The Directive, by Matthew Quirk.  Following Quirk's popular debut, The 500, featuring former con artist and Harvard law student Mike Ford, Ford makes his return in this sequel. After escaping the corrupt back rooms of Washington, DC, Mike Ford is again playing a dangerous game--this time the stakes are even higher.  Mike's brother is in over his head in a powerful conspiracy to steal a secret worth billions of dollars from the little-known but unbelievably influential trading desk at the Federal Reserve Bank of New York. In an effort to help, Mike soon finds himself trapped by the dangerous men in charge--and forced to call on all the skills of his criminal past in order to escape.  If this is half as good as Quirk's first novel, this is absolutely a must-read for suspense fans. 

Thursday, April 10, 2014

Reading Ahead: May 2014, part 4

So I realize I've spent three posts sharing titles of new suspense titles bound to vie for space on the bestsellers list.  But Meg, you ask.  What about the other genres.

No worries.  Neither the publishers nor I have forgotten you.

Delicious!, by Ruth Reichl.  Reichl, well known food critic, food writer and food magazine editor has now turned her sites on fiction.  Here in her debut novel, Reichl explores themes of love and loss, distance and history, and overcoming ones fears (all with a side of divine food descriptions she's so well known for).  Billie has traveled across the country to go it alone in NYC, working for the best-known of food magazines, Delicious!.  But when Delicious! suddenly closes, Billie agrees to stay on alone in the defunct offices to field customer complaints--she has to pay her bills somehow, after all.  But what she finds in the office's library, a cache of letters written during World War II, allows her to learn some very valuable lessons.  I'll go out on a limb here--I've really enjoyed Reichl's memoirs, and anticipate that her transition into fiction will be, well, delicious.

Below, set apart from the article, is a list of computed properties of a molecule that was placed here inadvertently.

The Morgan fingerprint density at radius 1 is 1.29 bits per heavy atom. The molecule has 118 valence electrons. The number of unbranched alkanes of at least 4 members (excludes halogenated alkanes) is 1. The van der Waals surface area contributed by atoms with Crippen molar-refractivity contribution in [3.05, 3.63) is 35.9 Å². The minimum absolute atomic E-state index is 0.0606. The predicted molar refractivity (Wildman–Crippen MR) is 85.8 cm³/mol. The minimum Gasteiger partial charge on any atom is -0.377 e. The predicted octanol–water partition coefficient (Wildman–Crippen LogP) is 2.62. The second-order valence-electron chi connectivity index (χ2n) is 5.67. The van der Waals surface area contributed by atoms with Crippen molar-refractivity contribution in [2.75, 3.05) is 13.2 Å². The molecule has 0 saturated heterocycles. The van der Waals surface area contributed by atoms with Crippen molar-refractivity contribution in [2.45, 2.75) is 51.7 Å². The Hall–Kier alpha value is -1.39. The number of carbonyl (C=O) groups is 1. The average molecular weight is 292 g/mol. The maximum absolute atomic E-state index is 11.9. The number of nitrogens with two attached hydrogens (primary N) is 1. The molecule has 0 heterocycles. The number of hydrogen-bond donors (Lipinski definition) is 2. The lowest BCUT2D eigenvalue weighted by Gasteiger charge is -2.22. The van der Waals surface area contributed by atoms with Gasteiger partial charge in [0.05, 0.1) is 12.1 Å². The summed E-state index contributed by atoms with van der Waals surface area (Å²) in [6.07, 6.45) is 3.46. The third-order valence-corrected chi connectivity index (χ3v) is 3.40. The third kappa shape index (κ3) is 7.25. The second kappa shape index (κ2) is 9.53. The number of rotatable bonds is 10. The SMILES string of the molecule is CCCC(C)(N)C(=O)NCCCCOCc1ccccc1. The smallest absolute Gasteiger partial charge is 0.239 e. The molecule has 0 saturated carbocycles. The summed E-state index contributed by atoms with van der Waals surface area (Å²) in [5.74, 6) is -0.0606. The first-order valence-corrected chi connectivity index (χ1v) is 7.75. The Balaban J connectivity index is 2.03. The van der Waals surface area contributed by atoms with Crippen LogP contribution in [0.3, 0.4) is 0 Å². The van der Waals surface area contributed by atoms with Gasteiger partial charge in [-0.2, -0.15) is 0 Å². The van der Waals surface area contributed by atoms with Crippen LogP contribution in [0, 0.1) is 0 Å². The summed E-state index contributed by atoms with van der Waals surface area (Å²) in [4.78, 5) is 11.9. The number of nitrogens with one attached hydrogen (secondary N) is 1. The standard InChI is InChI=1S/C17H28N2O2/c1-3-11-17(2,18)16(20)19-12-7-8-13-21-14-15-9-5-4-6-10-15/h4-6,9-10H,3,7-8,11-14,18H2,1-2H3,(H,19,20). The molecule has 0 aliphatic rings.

The Heiresses, by Sara Shepard.  Shepard is the best-selling author of the Pretty Little Liars teen series.  She sets her sights on mainstream fiction here with The Heiresses, a novel about a diamond family, the Saybrooks, who seem to have everything and yet are plagued by a series of tragic, mysterious deaths.  This is said to read like a cross between thriller and mystery, as the heiresses to the family fortune seek to uncover the family secrets that may cost them their lives.  Shepard writes a mean tale and has a great grasp of high society--might be a great read for fans of Sophie Kinsella and Adriana Trigiani.

Walking on Water, by Richard Paul Evans.  This is the fifth entry in Evans's bestselling Walk series, following Alan Christofferson's daring cross-country walk from Seattle to Key West.  Yet even as he nears his destination, he is pulled west by a crisis at home.  If you're new to the series, you'll want to start at the beginning with The Walk.

Any one of these would make a great beach book this summer--even if you can't get to it now, go ahead and add it to your list! 

Tuesday, April 8, 2014

Reading Ahead: May 2014, part 3

Did I warn you that there would be many, many suspense/thriller titles being published this month?  I did, right?  Here are the last of the "big" titles in these genres slated for publication in May. 

Ghost Ship, by Clive Cussler and Graham Brown

The Keeper, by John T. Lescroart

Field of Prey, by John Sandford

But there is so much more to come, so I'll be back with even more on Thursday!